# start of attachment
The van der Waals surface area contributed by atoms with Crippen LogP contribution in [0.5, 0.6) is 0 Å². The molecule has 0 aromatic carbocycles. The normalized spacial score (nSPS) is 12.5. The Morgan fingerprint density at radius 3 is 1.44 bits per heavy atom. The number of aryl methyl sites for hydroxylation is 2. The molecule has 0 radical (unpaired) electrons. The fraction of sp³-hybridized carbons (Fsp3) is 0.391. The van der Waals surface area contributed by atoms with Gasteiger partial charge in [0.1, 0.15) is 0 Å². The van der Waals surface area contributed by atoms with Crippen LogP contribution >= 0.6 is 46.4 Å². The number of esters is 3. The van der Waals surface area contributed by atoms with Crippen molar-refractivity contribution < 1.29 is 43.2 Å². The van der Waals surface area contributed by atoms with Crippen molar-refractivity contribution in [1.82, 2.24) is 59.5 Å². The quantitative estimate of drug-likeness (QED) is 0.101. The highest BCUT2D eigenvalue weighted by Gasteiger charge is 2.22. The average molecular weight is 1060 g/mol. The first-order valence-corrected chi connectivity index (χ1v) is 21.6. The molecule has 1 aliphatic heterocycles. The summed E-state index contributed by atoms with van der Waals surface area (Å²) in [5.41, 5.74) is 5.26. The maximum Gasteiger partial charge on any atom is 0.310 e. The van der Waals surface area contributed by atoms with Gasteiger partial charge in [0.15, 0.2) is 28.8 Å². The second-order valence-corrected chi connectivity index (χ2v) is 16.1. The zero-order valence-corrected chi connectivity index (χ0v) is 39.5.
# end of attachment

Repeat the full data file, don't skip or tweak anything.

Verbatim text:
The van der Waals surface area contributed by atoms with Crippen LogP contribution in [0.5, 0.6) is 0 Å². The molecule has 0 aromatic carbocycles. The normalized spacial score (nSPS) is 12.5. The Morgan fingerprint density at radius 3 is 1.44 bits per heavy atom. The number of aryl methyl sites for hydroxylation is 2. The molecule has 0 radical (unpaired) electrons. The fraction of sp³-hybridized carbons (Fsp3) is 0.391. The van der Waals surface area contributed by atoms with Gasteiger partial charge in [0.1, 0.15) is 0 Å². The van der Waals surface area contributed by atoms with Crippen LogP contribution >= 0.6 is 46.4 Å². The number of esters is 3. The van der Waals surface area contributed by atoms with Crippen molar-refractivity contribution < 1.29 is 43.2 Å². The van der Waals surface area contributed by atoms with Crippen molar-refractivity contribution in [1.82, 2.24) is 59.5 Å². The quantitative estimate of drug-likeness (QED) is 0.101. The highest BCUT2D eigenvalue weighted by Gasteiger charge is 2.22. The average molecular weight is 1060 g/mol. The first-order valence-corrected chi connectivity index (χ1v) is 21.6. The molecule has 1 aliphatic heterocycles. The summed E-state index contributed by atoms with van der Waals surface area (Å²) in [5.41, 5.74) is 5.26. The maximum Gasteiger partial charge on any atom is 0.310 e. The van der Waals surface area contributed by atoms with Gasteiger partial charge in [0.15, 0.2) is 28.8 Å². The second-order valence-corrected chi connectivity index (χ2v) is 16.1. The zero-order valence-corrected chi connectivity index (χ0v) is 39.5.